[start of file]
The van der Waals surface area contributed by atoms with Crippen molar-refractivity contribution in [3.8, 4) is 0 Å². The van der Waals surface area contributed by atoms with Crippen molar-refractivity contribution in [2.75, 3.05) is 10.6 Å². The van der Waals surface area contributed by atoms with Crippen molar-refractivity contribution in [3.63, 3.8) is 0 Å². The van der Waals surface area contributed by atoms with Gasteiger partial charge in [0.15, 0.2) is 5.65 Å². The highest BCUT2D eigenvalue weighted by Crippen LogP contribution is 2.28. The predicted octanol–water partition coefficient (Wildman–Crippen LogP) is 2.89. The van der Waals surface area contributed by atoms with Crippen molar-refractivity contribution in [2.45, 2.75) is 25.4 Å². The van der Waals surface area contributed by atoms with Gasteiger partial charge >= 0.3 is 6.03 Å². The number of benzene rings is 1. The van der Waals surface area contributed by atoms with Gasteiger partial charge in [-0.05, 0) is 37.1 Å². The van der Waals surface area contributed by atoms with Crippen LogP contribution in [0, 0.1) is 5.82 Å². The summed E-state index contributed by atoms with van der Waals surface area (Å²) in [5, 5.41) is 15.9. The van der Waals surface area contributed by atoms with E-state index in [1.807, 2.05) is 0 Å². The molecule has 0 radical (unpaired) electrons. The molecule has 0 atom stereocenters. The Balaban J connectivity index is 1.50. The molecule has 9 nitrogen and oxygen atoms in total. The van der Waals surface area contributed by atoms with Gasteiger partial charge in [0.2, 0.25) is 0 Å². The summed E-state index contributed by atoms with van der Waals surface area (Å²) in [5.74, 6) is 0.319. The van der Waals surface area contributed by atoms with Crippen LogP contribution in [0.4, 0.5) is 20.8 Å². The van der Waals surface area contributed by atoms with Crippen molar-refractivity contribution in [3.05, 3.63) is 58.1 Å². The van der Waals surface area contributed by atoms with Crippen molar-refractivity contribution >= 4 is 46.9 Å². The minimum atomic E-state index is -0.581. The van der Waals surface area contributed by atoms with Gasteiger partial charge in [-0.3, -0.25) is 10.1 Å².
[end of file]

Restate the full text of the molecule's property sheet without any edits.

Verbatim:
The van der Waals surface area contributed by atoms with Crippen molar-refractivity contribution in [3.8, 4) is 0 Å². The van der Waals surface area contributed by atoms with Crippen molar-refractivity contribution in [2.75, 3.05) is 10.6 Å². The van der Waals surface area contributed by atoms with Crippen molar-refractivity contribution in [3.63, 3.8) is 0 Å². The van der Waals surface area contributed by atoms with Gasteiger partial charge in [0.15, 0.2) is 5.65 Å². The highest BCUT2D eigenvalue weighted by Crippen LogP contribution is 2.28. The predicted octanol–water partition coefficient (Wildman–Crippen LogP) is 2.89. The van der Waals surface area contributed by atoms with Crippen molar-refractivity contribution in [2.45, 2.75) is 25.4 Å². The van der Waals surface area contributed by atoms with Gasteiger partial charge >= 0.3 is 6.03 Å². The number of benzene rings is 1. The van der Waals surface area contributed by atoms with Gasteiger partial charge in [-0.05, 0) is 37.1 Å². The van der Waals surface area contributed by atoms with Crippen LogP contribution in [0, 0.1) is 5.82 Å². The summed E-state index contributed by atoms with van der Waals surface area (Å²) in [5, 5.41) is 15.9. The van der Waals surface area contributed by atoms with E-state index in [1.807, 2.05) is 0 Å². The molecule has 0 radical (unpaired) electrons. The molecule has 0 atom stereocenters. The Balaban J connectivity index is 1.50. The molecule has 9 nitrogen and oxygen atoms in total. The van der Waals surface area contributed by atoms with Gasteiger partial charge in [0.2, 0.25) is 0 Å². The summed E-state index contributed by atoms with van der Waals surface area (Å²) in [5.74, 6) is 0.319. The van der Waals surface area contributed by atoms with Crippen LogP contribution in [0.4, 0.5) is 20.8 Å². The van der Waals surface area contributed by atoms with Crippen molar-refractivity contribution in [3.05, 3.63) is 58.1 Å². The van der Waals surface area contributed by atoms with Crippen molar-refractivity contribution >= 4 is 46.9 Å². The minimum atomic E-state index is -0.581. The van der Waals surface area contributed by atoms with Gasteiger partial charge in [-0.3, -0.25) is 10.1 Å².